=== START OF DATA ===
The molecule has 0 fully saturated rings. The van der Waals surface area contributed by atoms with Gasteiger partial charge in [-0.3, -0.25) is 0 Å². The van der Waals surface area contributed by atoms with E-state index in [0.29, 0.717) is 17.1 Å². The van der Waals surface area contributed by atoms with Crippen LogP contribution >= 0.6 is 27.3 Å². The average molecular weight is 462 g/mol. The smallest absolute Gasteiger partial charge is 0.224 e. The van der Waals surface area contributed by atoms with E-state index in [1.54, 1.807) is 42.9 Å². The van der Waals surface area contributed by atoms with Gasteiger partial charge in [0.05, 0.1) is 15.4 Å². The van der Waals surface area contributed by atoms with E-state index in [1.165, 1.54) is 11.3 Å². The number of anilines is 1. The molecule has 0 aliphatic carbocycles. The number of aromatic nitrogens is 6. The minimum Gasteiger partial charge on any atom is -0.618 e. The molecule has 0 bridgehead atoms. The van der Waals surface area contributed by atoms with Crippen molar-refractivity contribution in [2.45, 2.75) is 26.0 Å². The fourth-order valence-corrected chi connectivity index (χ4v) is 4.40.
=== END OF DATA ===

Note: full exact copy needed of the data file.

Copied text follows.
The molecule has 0 fully saturated rings. The van der Waals surface area contributed by atoms with Gasteiger partial charge in [-0.3, -0.25) is 0 Å². The van der Waals surface area contributed by atoms with E-state index in [0.29, 0.717) is 17.1 Å². The van der Waals surface area contributed by atoms with Crippen LogP contribution >= 0.6 is 27.3 Å². The average molecular weight is 462 g/mol. The smallest absolute Gasteiger partial charge is 0.224 e. The van der Waals surface area contributed by atoms with E-state index in [1.54, 1.807) is 42.9 Å². The van der Waals surface area contributed by atoms with Gasteiger partial charge in [0.05, 0.1) is 15.4 Å². The van der Waals surface area contributed by atoms with E-state index in [1.165, 1.54) is 11.3 Å². The number of anilines is 1. The molecule has 0 aliphatic carbocycles. The number of aromatic nitrogens is 6. The minimum Gasteiger partial charge on any atom is -0.618 e. The molecule has 0 bridgehead atoms. The van der Waals surface area contributed by atoms with Crippen molar-refractivity contribution in [2.45, 2.75) is 26.0 Å². The fourth-order valence-corrected chi connectivity index (χ4v) is 4.40.